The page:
State.border = State.defaultBorder;
  element.value = "";

// This is the submit function that we saw in the components before
function submit(event) {
  let inputElement = document.getElementById("color-input");
  let currentValue = inputElement.value;

  switch (event.type) {
    case "keydown":
      switch (event.keyCode) {

        // If the Enter key is pressed...
        case 13:

        // If the Escape key is pressed...
        case 27:

    case "click":
      if (event.target.id.includes("reset")) {
      } else {

Once again, looks like we did a lot. Here's the rundown:

  1. We created an object State that acts as the global state for our app. To be quite honest, I'm not sure if this is the best way to do that, but it works for something small like this. The background and border properties of State are accessed by the components, as we'll see in a little bit.

  2. We created the submit function that we saw earlier in our components. We also created two helper functions, changeColor and resetToDefault. The submit function listens for an event i.e. a mouse click or a key press, and invokes the helper functions, which change the background and border properties of State depending on the event. This is then communicated to the elements as it occurs (more on this soon).

Step 3: Put It All Together

So now we have all of the components and the necessary variables and functions, but how do we actually make it so that we have a working app on our screen? The solution to this is the m.mount method in Mithril. This takes a component and "attaches" it to some part of the DOM, whether it's an HTML element or some other part of the window. In this case, we're going to create a component that contains all of the components we made, and then attach it to document.body:

const App = {
  view: function() {
    return m("div",
      { id: "flex-container" },
      m(ColorButtonComponent, { color: State }),
      m(ResetButtonComponent, { color: State })

m.mount(document.body, App);

This may be a little confusing at first. To put it simply, our App component is creating elements based on the components we defined earlier. In other words, App is a component that contains components. What's rendered from these elements depends on the view function that the input, color button, and reset button contain.

Remember that the color button and reset button each had an attribute like this:

style: `border-color: ${vnode.attrs.color.border}`

This is actually referencing the object that's passed in as the attributes argument in the nested elements in our App component i.e. { color: State }. The attribute is accessible in the view function for our color button and reset button components as vnode.attrs.color. So this explains the view: function(vnode){...} that we saw earlier, as { color: State } is passed in as the vnode argument.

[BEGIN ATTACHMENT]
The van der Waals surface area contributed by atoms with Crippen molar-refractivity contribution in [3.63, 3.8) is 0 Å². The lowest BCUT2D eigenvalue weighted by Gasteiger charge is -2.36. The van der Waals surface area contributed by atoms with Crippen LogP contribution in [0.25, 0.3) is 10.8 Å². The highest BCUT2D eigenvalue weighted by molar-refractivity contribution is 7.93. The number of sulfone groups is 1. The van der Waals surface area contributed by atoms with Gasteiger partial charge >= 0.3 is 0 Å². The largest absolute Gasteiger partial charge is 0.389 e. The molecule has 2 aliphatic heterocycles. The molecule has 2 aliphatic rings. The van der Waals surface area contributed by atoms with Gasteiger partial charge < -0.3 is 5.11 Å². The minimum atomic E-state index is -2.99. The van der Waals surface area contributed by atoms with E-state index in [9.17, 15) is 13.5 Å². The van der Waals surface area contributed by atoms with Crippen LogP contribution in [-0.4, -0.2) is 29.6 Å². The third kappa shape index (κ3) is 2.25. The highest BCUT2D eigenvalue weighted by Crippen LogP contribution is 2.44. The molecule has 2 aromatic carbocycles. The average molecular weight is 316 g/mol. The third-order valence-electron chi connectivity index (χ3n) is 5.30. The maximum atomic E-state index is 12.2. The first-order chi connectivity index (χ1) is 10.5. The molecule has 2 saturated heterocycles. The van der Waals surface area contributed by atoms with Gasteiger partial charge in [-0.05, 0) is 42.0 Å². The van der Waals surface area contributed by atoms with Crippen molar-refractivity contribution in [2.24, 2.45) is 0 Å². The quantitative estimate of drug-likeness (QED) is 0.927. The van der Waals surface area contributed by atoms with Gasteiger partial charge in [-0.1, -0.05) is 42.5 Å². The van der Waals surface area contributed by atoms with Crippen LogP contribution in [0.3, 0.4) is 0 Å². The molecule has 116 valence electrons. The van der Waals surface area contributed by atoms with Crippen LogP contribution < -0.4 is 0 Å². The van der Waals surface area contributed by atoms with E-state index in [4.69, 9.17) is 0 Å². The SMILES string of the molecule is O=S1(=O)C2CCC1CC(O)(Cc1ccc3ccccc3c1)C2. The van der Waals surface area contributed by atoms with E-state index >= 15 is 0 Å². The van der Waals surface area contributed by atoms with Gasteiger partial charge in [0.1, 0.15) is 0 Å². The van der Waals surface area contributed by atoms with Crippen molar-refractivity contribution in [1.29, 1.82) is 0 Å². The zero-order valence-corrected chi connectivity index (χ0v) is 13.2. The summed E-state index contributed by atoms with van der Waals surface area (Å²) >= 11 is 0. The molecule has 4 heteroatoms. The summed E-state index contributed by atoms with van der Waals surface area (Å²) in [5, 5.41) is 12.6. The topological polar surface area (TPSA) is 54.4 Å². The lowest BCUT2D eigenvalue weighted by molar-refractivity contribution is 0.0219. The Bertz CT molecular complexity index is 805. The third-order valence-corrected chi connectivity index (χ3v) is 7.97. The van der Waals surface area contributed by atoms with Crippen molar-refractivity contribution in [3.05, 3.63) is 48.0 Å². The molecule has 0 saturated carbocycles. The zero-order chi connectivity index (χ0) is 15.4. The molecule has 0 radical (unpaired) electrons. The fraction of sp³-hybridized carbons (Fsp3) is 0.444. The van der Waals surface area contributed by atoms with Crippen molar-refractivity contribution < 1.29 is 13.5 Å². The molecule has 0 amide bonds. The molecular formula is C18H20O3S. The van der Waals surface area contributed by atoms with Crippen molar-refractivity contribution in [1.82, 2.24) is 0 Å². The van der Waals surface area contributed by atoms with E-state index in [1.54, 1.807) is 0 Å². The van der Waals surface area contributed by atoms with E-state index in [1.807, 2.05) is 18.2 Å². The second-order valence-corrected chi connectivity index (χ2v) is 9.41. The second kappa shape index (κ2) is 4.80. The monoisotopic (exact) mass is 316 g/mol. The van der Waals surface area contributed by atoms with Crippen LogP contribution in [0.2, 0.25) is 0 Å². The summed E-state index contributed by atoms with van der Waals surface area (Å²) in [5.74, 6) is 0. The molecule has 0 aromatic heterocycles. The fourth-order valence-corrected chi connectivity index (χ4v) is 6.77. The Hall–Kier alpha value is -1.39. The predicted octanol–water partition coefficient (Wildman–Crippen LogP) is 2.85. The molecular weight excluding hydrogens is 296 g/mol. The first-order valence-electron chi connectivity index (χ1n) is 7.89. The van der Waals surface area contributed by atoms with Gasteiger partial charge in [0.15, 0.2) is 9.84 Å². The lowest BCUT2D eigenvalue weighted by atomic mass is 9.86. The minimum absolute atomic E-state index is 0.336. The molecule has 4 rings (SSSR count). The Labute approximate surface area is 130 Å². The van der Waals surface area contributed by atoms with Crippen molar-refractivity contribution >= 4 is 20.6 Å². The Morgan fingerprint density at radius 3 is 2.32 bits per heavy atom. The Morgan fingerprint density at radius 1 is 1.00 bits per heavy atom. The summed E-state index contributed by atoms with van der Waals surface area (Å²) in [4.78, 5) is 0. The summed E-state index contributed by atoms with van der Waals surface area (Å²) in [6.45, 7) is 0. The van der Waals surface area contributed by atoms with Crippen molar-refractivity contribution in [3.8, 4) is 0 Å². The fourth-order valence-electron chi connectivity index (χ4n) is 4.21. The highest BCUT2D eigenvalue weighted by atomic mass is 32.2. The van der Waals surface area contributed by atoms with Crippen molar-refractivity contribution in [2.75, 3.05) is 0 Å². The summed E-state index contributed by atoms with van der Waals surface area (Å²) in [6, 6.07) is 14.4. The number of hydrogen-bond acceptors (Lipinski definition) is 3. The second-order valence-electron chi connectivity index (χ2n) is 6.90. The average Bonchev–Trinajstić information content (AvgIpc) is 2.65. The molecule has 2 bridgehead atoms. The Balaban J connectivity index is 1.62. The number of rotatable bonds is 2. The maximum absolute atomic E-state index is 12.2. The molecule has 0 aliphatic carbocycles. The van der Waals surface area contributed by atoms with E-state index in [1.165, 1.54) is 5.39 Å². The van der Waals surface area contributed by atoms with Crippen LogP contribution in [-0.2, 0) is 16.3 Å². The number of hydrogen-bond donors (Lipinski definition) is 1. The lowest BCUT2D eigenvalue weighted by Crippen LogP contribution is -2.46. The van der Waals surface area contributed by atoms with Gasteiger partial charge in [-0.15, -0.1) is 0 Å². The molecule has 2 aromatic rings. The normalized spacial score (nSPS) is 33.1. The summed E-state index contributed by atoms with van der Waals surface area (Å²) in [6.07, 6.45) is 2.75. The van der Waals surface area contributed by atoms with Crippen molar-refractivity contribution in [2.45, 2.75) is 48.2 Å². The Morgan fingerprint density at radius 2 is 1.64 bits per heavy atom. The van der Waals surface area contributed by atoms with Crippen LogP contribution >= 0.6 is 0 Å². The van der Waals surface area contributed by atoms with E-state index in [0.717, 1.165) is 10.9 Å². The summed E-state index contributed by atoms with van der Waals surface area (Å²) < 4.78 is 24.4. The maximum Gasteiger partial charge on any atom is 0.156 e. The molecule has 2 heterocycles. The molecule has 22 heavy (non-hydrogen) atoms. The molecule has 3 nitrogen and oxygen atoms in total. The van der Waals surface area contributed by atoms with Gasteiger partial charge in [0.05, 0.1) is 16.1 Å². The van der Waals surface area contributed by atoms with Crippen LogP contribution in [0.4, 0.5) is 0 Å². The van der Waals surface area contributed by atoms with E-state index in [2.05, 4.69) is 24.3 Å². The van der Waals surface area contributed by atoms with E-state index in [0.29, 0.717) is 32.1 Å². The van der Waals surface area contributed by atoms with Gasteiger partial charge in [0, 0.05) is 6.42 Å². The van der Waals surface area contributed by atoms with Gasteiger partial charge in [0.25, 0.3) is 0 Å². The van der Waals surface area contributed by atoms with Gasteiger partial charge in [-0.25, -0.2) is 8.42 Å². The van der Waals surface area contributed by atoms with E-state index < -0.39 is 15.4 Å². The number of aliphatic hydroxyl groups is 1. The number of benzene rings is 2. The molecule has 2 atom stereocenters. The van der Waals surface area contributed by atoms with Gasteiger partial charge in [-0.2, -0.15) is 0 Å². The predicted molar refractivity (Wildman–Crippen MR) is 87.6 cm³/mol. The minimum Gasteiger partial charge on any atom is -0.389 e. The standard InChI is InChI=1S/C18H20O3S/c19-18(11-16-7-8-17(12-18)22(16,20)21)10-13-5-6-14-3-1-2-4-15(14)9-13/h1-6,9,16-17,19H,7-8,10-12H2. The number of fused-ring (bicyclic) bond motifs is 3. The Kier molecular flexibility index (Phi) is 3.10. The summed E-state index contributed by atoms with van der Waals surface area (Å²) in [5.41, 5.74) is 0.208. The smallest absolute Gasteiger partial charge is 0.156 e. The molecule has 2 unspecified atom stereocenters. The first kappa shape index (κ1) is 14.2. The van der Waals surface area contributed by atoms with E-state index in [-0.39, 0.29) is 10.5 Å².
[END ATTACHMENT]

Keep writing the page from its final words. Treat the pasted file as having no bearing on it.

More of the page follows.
Our button components can now access our global variable State. We see that they're specifically referencing vnode.attrs.color.background (color button) and vnode.attrs.color.border (reset button), which translates to State.background and State.border, respectively. So when an event is successfully triggered, new colors (based on the input value) are assigned to the buttons. The UI is updated instantaneously when Mithril detects this change in color for the components.

Here's the final result:

Step 4: Final Thoughts

I know that this post was pretty dense, but I tried my best to make it easy for beginners to follow. To recap, my first implementation of this app didn't have that much JavaScript, but I had to write some HTML boilerplate. The rewritten version contained a lot more JavaScript but no HTML whatsoever. It's difficult to understand the tradeoff with a really small app like this one, but using Mithril and idea of components was logical and relatively simple to implement in this case, and it's definitely useful when you try to create more complex applications.

Hopefully you learned something from this or at least enjoyed reading about my process. If you have any suggestions for me (or want to point out something that I messed up on), let me know! This is actually my first technical post, so I welcome the feedback. I'll hopefully have more opportunities to write more in the near future :)

Thanks for reading!

Posted on Dec 12 '17 by:

andrewchou profile

Andrew Chou


Software engineer. I focus mostly on web technologies. I like considerate tech.


markdown guide

@maestromac can you take a look at the {%raw%} issue here?


Hey @botherchou ! if you change all the triple tildas(~) to a triple backticks(`) It will fix the raw/endraw issue!


Ok I'll try that. I used the tildas because when I used the backticks, the markdown rendered the first two backticks as a quotations ("), so it wouldn't even create a codeblock.

Mac, let's try and make this a bit more robust so it can't cause this issue.


Just changed the blocks using the template literals to use the backticks. Left all the other ones with the tildas. Thanks!


Hey Andrew,

Are you still using Mithril? and if so, how are you finding it at the moment.


Hi Sho! Haven't used in a while but they recently reached version 2.0, which brought in some nice changes. Still definitely suggest using it for small/medium sized projects, especially since it comes with most of what you need for projects of that size.


Yeah course. :)
I have been using it already, but I wanted to see if your opinions have changed. It certainly seems like a framework that could be used in the long term (if that is even possible in the world of JavaScript, lol).

Nah I still love it as much as I did before. It'll always have a special place in my heart – definitely in my top five favorite UI frameworks/libraries


The link to Mithril is not right, this is the right url mithril.js.org/


ah thanks for the correction!


Great post! Appreciate that you took it step-by-step along with the snippets and CodePen embed.


Thanks Peter! I personally like tutorials done this way, especially for smaller things